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Cast: Thomas Torrey, Katherine Drew, J.R. Adduci and Pat Dortch
Ride-share cab driver Eric begins his day like any other, responding to the many fares of the city that hail him from their smartphones. Hiding his depression due to a marriage that has long grown cold, Eric entertains small talk and discusses his "real job" of real estate. He even finds his own notions of love and marriage challenged by one fare in particular.
As Eric's day turns to night and he takes one last fare, he finds himself face to face with the source of his troubles. When Eric recognizes this passenger as the man who is secretly sleeping with his wife, events are set in motion that threaten the lives of everyone who sets foot inside the car.
"Fare" tells the story of Eric, a real estate agent who moonlights as a ride-share cabbie to makes ends meet because the real estate business is at an all time low. But his job isn't his biggest problem, Eric and his wife are on the outs and he suspects her of cheating on him. As the film opens, we see Eric sitting in his car looking out the window at their home. He sits there in deep thought for a few minutes before deciding to start his car and begin his day of picking up fares all over the city through an app on his smartphone.
During the film we get to see Eric pick up a number of fares, some of the conversions are awkward but all are interesting. And then he picks up a man who will change the course of his night and perhaps his life forever.
"Fare" is a slow burn with the entire film taking place inside the cab, it is dialogue and character driven so if you are looking for something with lots of action look elsewhere but if you like an intelligent film that gets you involved right from the start then this is your film. The film is a drama, at least at first as Eric rides around with his passengers engaging in small talk until he picks up an unexpected fare that eventually turns the story on its head and the drama turns into a thriller/mystery and has you on the edge of your seat all the way to the end.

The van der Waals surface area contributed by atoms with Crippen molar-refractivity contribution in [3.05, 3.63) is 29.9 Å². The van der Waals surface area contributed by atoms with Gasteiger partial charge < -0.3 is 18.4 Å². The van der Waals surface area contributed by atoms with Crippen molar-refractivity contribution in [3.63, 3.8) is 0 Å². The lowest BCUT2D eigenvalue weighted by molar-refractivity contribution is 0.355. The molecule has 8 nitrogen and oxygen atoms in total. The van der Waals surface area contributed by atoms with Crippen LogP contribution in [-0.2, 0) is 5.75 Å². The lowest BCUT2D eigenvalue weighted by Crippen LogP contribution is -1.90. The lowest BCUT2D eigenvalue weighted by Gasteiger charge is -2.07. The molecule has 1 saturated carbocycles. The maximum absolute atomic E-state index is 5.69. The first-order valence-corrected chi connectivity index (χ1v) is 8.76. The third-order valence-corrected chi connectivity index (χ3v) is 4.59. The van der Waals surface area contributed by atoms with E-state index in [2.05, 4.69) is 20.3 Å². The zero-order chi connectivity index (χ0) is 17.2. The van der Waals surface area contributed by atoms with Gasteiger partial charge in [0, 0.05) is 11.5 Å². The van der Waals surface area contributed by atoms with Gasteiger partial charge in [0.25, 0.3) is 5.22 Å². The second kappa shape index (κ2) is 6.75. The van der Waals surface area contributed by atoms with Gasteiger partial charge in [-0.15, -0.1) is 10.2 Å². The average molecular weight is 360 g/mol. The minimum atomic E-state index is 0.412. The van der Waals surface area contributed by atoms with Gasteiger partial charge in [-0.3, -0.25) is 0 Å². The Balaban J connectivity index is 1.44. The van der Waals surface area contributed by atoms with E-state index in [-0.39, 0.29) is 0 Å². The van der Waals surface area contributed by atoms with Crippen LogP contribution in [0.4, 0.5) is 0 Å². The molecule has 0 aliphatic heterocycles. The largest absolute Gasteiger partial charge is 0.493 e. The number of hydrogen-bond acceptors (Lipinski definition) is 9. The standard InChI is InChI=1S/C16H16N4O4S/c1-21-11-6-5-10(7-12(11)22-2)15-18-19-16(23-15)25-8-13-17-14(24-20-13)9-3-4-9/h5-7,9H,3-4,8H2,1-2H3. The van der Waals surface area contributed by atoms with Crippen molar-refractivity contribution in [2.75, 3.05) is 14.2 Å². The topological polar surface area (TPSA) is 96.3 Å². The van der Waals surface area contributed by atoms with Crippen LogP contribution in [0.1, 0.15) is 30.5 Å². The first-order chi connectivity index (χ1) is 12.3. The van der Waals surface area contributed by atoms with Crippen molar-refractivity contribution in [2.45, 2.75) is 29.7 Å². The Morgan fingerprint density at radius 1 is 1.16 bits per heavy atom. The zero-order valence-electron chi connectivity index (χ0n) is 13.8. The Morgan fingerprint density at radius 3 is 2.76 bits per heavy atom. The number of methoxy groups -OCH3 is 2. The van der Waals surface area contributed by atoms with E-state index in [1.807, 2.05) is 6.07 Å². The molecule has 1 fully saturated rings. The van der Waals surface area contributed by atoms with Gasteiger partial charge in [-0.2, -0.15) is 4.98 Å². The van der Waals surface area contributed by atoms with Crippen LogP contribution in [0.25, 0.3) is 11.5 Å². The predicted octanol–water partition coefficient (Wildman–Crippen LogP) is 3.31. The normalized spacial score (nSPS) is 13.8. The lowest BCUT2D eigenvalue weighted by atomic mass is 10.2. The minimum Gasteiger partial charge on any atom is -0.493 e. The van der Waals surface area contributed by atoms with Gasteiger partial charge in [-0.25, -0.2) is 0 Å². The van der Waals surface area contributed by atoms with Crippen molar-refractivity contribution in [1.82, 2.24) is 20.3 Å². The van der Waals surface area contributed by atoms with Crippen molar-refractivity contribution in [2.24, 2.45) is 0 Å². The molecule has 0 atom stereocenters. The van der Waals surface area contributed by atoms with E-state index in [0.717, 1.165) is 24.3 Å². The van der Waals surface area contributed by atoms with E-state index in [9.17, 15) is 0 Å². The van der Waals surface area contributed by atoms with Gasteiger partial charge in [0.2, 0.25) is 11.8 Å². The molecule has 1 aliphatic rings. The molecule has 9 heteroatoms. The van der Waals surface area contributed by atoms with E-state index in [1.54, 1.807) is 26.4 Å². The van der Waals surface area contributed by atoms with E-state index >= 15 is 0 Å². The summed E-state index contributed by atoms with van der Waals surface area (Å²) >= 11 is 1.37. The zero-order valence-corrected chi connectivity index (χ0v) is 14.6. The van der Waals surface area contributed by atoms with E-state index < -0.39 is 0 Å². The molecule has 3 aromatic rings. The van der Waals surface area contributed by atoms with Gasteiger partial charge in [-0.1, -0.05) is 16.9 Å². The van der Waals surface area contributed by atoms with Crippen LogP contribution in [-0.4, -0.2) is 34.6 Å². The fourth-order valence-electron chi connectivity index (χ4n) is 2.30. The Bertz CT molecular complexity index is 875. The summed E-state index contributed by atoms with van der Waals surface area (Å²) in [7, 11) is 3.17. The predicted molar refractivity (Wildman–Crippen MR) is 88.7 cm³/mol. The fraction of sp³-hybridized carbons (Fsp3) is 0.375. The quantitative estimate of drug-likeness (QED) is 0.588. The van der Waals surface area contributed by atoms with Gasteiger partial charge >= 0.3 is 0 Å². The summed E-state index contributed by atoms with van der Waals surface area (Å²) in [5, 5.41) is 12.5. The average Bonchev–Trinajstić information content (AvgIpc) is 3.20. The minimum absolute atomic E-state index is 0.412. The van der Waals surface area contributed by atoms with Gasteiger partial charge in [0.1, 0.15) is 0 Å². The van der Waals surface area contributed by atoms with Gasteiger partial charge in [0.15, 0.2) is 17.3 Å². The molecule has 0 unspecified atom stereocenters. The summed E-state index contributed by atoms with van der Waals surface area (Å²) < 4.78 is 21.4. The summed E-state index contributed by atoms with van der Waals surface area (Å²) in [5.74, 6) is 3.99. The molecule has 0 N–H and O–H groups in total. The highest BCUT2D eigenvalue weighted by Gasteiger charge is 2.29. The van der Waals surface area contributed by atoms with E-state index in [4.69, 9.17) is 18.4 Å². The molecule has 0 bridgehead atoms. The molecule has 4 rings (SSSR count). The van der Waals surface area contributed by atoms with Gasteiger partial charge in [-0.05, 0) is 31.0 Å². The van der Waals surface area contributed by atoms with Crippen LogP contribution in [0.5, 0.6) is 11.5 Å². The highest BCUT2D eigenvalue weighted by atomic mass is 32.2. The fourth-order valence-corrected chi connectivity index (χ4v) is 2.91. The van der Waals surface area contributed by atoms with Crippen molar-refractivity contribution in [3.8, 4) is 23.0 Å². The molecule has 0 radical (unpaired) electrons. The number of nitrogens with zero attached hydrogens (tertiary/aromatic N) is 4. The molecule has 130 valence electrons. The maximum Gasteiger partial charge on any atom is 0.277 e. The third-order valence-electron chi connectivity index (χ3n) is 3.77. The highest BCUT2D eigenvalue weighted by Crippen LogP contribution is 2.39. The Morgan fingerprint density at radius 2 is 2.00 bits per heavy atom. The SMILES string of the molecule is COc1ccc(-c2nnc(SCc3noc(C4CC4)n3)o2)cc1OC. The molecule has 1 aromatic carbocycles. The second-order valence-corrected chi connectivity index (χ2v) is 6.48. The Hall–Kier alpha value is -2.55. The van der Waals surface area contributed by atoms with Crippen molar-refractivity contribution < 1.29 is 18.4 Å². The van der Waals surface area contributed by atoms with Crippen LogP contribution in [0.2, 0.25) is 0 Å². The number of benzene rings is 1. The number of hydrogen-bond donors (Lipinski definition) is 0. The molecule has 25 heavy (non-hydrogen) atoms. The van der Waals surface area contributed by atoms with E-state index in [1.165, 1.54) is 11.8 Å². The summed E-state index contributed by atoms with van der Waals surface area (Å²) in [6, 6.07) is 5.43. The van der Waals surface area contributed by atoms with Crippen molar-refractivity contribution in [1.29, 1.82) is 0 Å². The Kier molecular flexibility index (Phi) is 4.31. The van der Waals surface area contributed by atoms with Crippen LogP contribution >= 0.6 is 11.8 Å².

Writer/Director, Thomas Torrey is no stranger to film making or acting for that matter but "Fare" is his feature film debut as writer and director and he takes a simple story line and creates a gripping film that holds the audience's attention from start to finish which is no easy task considering the story pretty much takes place inside his cab/car the entire time. What makes the film so good is the clever and intriguing story line and the numerous characters that pass through his cab. The dialogue is smart and realistic and the twist that occurs late in the film is both clever and genius.
Thomas Torrey also stars in the film as Eric and he is just as incredible an actor as he is a director. He does an amazing job playing Eric bringing all the needed emotions to the character. The rest of the cast all did a fantastic job as well including, Katherine Drew as his wife Audrey, J.R. Adduci as Patrick and Pat Dortch as a foreigner who gets a ride from Eric and gives Eric his opinion on love and marriage. Dortch's performance really gets the film going and is a highlight for sure.
"Fare" is a roller coaster ride of emotions, it starts of as a drama about one man's failing marriage and turns into a thriller that is both creepy and terrifying. I avoided talking about the story here on purpose because this is a film that needs to be seen not told about. I highly recommend avoiding any spoiler reviews until you have the chance to see the film for yourself. An engaging, smart and clever drama that gets in your head right from the start and it stays there long after the film is over. "Fare" will screen for the first time at the 17th Newport Beach Film Festival, at 8:30 pm on April 26th at Island Cinemas. You can get tickets HERE. This is Independent Cinema at it's finest, I highly recommend checking out this gem as soon as you can.
Released by Bad Theology Pictures
***** Out Of *****